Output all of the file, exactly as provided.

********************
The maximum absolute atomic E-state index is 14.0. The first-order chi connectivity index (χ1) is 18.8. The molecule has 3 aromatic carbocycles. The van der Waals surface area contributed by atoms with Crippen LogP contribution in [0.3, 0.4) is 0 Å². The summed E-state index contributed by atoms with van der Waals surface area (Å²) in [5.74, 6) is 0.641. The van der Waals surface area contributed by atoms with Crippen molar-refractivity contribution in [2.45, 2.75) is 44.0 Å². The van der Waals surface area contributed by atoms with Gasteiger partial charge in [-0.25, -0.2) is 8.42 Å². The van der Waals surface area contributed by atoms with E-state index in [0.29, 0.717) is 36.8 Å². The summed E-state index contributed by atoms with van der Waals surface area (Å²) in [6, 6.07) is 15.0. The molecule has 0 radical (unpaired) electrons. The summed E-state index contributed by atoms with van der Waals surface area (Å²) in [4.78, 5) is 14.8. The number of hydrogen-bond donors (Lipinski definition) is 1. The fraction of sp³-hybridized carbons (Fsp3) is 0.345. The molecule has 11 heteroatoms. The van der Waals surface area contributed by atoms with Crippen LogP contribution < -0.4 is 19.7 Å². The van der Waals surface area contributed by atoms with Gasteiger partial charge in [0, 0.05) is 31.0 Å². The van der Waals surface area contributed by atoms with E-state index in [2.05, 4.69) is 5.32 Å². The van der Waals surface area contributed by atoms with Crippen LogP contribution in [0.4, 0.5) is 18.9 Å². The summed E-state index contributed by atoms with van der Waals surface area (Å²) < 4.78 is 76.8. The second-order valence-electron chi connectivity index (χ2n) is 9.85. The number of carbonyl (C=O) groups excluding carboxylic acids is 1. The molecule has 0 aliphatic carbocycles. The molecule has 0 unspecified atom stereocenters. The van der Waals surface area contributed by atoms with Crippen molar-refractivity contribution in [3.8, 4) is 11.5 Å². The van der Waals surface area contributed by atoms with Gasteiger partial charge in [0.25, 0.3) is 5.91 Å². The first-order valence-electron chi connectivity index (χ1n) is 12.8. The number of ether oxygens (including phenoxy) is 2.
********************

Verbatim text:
The maximum absolute atomic E-state index is 14.0. The first-order chi connectivity index (χ1) is 18.8. The molecule has 3 aromatic carbocycles. The van der Waals surface area contributed by atoms with Crippen LogP contribution in [0.3, 0.4) is 0 Å². The summed E-state index contributed by atoms with van der Waals surface area (Å²) in [5.74, 6) is 0.641. The van der Waals surface area contributed by atoms with Crippen molar-refractivity contribution in [2.45, 2.75) is 44.0 Å². The van der Waals surface area contributed by atoms with Gasteiger partial charge in [-0.25, -0.2) is 8.42 Å². The van der Waals surface area contributed by atoms with E-state index in [0.29, 0.717) is 36.8 Å². The summed E-state index contributed by atoms with van der Waals surface area (Å²) in [6, 6.07) is 15.0. The molecule has 0 radical (unpaired) electrons. The summed E-state index contributed by atoms with van der Waals surface area (Å²) in [4.78, 5) is 14.8. The number of hydrogen-bond donors (Lipinski definition) is 1. The fraction of sp³-hybridized carbons (Fsp3) is 0.345. The molecule has 11 heteroatoms. The van der Waals surface area contributed by atoms with Crippen LogP contribution < -0.4 is 19.7 Å². The van der Waals surface area contributed by atoms with Gasteiger partial charge in [0, 0.05) is 31.0 Å². The van der Waals surface area contributed by atoms with E-state index in [2.05, 4.69) is 5.32 Å². The van der Waals surface area contributed by atoms with Crippen LogP contribution in [0.4, 0.5) is 18.9 Å². The summed E-state index contributed by atoms with van der Waals surface area (Å²) < 4.78 is 76.8. The second-order valence-electron chi connectivity index (χ2n) is 9.85. The number of carbonyl (C=O) groups excluding carboxylic acids is 1. The molecule has 0 aliphatic carbocycles. The molecule has 0 unspecified atom stereocenters. The van der Waals surface area contributed by atoms with Crippen molar-refractivity contribution in [3.8, 4) is 11.5 Å². The van der Waals surface area contributed by atoms with Gasteiger partial charge in [0.25, 0.3) is 5.91 Å². The first-order valence-electron chi connectivity index (χ1n) is 12.8. The number of ether oxygens (including phenoxy) is 2.